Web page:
Piling Pivot


We’ve been experimenting to find the center of lateral resistance (CLR) around which the FPB 64 pivots. Laying against a piling is the perfect way to establish CLR location.


If you have a husky rub rail, using a piling to pivot the boat can work really well. With wind or current holding you on the piling, once the piling is forward of the CLR the stern will swing right around with the wind or current. If the piling is aft of the CLR, it is the bow which will be carried down wind or downstream.

On occasion when we’ve been trapped in a tight area with insufficient turning room we’ve used this process to avoid significant embarrassment.

Posted by Steve Dashew  (April 3, 2010)

5 Responses to “Piling Pivot”

  1. Gilles Philippin Says:

    Hi again Steve and Linda, while looking at Avatar finding his CLR location, I noticed the holes between the house windows. Are they for storm shutters? With the thickness (and they are strong!) of the windows, what kind of storm shutters did you prescribe? By the way, I keep hoping you would take the time to visit us in the St-Laurence in Quebec when you take Wind Horse back to warmer climate check out “archipel de MINGAN”, it a good example! bye!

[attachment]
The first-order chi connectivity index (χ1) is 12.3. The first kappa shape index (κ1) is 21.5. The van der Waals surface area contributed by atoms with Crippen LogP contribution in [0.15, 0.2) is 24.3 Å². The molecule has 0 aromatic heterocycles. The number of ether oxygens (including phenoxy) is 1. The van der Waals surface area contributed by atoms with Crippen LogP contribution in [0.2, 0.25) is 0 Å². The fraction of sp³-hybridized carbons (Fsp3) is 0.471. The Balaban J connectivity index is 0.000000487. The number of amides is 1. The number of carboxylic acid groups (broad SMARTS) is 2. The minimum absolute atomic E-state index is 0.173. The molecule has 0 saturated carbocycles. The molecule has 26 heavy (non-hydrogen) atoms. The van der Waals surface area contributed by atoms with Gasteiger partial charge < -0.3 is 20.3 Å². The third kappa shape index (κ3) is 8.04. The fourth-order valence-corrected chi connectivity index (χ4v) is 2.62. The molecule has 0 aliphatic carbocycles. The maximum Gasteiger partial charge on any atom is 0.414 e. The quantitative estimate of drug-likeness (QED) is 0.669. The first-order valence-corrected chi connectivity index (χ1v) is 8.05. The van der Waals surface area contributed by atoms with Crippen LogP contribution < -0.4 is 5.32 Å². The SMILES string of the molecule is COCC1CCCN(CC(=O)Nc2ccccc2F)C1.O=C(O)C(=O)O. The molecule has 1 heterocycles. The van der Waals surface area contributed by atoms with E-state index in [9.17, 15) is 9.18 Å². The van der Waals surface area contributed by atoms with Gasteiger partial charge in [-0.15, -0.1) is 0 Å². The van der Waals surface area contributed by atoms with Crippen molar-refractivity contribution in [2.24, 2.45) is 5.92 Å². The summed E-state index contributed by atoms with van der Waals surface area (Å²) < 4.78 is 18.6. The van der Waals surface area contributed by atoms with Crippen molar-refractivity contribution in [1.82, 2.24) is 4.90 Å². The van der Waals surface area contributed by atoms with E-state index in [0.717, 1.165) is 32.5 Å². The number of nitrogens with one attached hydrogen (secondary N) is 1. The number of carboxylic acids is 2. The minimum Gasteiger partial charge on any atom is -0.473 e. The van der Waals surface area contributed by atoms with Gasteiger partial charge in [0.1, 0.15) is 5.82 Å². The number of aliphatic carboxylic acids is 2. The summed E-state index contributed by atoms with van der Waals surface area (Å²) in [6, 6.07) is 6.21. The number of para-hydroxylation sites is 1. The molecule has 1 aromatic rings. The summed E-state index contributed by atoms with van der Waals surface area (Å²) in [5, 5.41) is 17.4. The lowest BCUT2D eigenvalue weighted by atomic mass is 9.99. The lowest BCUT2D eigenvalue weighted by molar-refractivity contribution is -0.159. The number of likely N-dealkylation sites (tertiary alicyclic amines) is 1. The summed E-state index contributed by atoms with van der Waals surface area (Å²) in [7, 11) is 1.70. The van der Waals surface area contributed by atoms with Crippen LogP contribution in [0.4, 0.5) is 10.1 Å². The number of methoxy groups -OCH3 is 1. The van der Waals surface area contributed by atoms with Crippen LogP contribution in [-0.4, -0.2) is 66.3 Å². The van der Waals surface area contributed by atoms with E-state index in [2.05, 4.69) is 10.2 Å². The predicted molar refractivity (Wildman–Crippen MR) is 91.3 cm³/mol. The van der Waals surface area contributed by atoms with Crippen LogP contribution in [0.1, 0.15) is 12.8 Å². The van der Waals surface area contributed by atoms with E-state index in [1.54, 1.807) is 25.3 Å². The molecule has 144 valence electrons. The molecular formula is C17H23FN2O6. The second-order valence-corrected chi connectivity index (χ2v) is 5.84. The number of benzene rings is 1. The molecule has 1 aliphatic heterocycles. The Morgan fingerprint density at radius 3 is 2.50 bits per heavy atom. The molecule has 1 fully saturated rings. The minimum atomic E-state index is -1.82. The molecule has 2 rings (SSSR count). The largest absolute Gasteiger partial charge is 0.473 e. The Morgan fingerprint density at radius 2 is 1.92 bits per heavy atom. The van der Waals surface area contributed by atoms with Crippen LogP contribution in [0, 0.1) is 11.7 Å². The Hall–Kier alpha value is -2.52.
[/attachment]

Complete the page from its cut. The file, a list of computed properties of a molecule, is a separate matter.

2. Steve Dashew Says:

    Hi Gilles:
    Yes, those holes are 12mm threaded inserts for the storm shutter system. I cannot imagine shutters being required but we supply them in 19mm/3/4″ ply just in case.

  3. Victor Raymoond Says:


    You are braver and a much more experienced sailor than I am. Knowing my luck a gust would find the mast and blow us over whacking off one of the stanchions for sure.

    I admit it sure would be nice to know the CLR location exactly, however, just need the guts to do it.


  4. Steve Dashew Says:

    Hi Victor:
    You just need to pick a day with a steady breeze.

  5. Colin Stone Says:

    You can also do this on a calm day to establish the underwater CLR by simply loosening off the lines and pushing the vessel bodily off the pier/jetty/pontoon. At the centre of the UW CLR, the vessel will move off parallel to the jetty, at other places the bow or stern will move off first.